When I was growing up, my father would constantly chastise me to “get a job, you need to pay for one-half of your college education.” Although his education policy was clear, I found this approach tended to emphasize making money over extracurricular involvement.
As a result, I had an egg route at age 14. A paper route at age 16 and worked at a Kroger in Indianapolis as a bag boy (or a Courtesy Clerk in today’s more politically correct world). I later worked every summer during college including stints as a house painter, a bakery oven construction worker and a pizza chef for Godfather’s Pizza. That is the same chain that the recently deceased Herman Cain was famous for turning around.
The emphasis in my case was purely on the money side. On the positive side, it did help me limit my student loan debt to a mere $2,500 upon graduation. Yes, I know the joke…what would that be in today’s dollars? Ha ha!
With my kids, I was a bit less stern. The idea was they would pay around half their education but with many jobs unavailable until 18 or after and the fact that my kids were not the entrepreneurs that I was, they were allowed to pay for their half with student loans and grants or scholarships.
What is your policy?
Whether it was my education or that of my kids, in both cases, we were provided, or we provided, a clear policy towards college and post graduate education.
With so many kids approaching college, getting ready to head to college or just logging in for college, do you have an Education Policy?
Let me give you four (4) reasons why you should:
What does a sample policy look like?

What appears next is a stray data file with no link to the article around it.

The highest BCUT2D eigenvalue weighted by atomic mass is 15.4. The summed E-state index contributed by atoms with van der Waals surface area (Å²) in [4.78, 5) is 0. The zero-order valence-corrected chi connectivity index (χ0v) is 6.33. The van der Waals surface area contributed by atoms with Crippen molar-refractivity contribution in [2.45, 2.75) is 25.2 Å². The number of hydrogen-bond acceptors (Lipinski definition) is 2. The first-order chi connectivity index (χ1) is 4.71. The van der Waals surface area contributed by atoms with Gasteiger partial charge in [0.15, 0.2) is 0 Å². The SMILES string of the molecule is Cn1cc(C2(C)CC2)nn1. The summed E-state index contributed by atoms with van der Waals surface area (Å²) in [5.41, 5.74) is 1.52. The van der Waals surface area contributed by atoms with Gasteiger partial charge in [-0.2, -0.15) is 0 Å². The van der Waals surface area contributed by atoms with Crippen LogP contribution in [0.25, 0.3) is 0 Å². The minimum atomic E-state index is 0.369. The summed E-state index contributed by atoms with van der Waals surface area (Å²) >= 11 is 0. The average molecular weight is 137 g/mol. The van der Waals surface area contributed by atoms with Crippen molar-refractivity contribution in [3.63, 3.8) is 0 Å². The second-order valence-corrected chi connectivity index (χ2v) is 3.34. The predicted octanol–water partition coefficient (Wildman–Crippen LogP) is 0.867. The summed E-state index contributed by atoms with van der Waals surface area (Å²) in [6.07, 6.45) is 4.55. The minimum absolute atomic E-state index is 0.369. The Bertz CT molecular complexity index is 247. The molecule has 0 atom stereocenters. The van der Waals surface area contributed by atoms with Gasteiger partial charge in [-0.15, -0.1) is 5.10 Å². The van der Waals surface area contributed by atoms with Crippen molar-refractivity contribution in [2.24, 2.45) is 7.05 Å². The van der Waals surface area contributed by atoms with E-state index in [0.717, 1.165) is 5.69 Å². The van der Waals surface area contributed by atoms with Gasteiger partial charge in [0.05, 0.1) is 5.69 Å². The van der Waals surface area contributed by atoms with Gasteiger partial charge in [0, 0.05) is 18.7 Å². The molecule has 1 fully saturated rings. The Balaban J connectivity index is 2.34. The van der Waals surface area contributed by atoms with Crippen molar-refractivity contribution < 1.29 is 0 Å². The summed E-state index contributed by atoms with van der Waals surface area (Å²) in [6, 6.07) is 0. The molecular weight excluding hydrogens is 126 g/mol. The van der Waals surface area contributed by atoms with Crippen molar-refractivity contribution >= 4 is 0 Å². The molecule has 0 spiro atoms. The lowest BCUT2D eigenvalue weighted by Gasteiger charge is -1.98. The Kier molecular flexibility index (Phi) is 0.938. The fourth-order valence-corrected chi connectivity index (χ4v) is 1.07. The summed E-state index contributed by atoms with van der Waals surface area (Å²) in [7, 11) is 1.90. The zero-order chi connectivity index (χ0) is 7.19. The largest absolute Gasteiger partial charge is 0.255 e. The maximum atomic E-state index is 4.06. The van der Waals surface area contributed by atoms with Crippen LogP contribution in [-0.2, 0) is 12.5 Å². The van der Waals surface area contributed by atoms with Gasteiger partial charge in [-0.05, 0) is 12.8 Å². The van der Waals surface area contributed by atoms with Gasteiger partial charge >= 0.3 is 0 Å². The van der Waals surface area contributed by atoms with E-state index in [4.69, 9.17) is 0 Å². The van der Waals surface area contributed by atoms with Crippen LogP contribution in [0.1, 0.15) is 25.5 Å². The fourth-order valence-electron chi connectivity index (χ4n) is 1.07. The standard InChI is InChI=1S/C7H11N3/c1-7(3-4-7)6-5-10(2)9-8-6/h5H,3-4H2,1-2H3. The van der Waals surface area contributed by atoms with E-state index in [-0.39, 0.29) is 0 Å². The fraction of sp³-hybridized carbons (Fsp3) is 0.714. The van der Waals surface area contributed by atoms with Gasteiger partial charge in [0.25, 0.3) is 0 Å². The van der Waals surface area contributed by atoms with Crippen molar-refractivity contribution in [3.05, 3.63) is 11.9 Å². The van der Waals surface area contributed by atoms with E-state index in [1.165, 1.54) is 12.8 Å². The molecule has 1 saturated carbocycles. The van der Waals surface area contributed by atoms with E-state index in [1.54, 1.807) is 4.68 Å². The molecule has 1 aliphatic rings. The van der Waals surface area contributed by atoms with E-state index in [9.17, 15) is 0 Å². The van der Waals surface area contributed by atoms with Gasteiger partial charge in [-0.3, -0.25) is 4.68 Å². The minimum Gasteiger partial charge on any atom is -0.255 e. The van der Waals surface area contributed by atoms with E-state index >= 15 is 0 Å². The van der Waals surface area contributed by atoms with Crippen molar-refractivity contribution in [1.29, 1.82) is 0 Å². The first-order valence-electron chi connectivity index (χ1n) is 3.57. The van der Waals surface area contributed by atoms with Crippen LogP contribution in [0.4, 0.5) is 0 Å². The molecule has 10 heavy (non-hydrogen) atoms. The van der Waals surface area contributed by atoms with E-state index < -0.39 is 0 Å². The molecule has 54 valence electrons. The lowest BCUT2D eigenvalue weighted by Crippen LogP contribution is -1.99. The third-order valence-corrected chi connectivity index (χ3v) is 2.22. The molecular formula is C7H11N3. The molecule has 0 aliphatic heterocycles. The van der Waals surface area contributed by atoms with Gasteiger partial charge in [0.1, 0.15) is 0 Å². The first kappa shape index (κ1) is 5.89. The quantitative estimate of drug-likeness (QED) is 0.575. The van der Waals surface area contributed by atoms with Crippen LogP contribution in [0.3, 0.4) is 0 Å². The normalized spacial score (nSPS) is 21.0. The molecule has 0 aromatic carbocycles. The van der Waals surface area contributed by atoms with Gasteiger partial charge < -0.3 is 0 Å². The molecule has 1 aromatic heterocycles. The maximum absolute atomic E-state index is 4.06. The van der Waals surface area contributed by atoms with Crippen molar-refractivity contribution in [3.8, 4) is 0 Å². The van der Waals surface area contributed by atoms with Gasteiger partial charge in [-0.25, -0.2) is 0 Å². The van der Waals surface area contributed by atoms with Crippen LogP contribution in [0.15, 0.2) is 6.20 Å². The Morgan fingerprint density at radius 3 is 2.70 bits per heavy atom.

Here are a few examples, but I would encourage each couple or parent to develop their own policy for their own special circumstances.
Policy Example #1
When you finish high school, you are on your own. Your parents do not have the resources to help you so you should focus your energies on getting the best grades you can so you can get as many grants and scholarships as possible or consider other alternatives, like community college or trade school, where you can work while in school to pay for those costs.
Policy Example #2
We will pay for 100% of your educational costs for a four-year degree from an in-state college or university, including tuition, fees, room, board and a monthly stipend. We will only pay up to the cost of attending a four-year, in-state college or university, including the above items, should you choose to attend an out of state institution. Essentially you will be responsible for the difference in the total cost over and above the total four-year cost of a similar in-state college or university.
We will not pay for any post graduate costs but will credit and pay for some of those costs up to the amount of scholarships or grants you earn during your undergraduate program at an in-state school.
Policy Example #3
We will pay for 50% of your educational costs for a four-year degree from any college or university, including tuition, fees, room, board. We will also provide you a monthly stipend to cover any other costs.
We will not pay for any post graduate costs, that will be your sole responsibility.
I can go on and on as there are lots of possibilities. However, the key point is that it is important to develop such a policy that is uniquely yours and to make your children aware of such a policy as early as possible.
I know there are going to be those out there that say this puts too much pressure on a child, but I would argue it also provides clarity. It allows the parents and the child to start discussing what might be the child’s responsibility and how they can prepare, such as work in high school or college. Finally, it may incentivize the child to work harder in school to take advantage of all possible grants or scholarships if college is part of their plans.
Obviously, every child is different, and it is tough for most teens to know exactly what they want to do with their lives, but a well-crafted education policy will provide for a dialogue if nothing else.
Let me know your thoughts in the comment boxes below.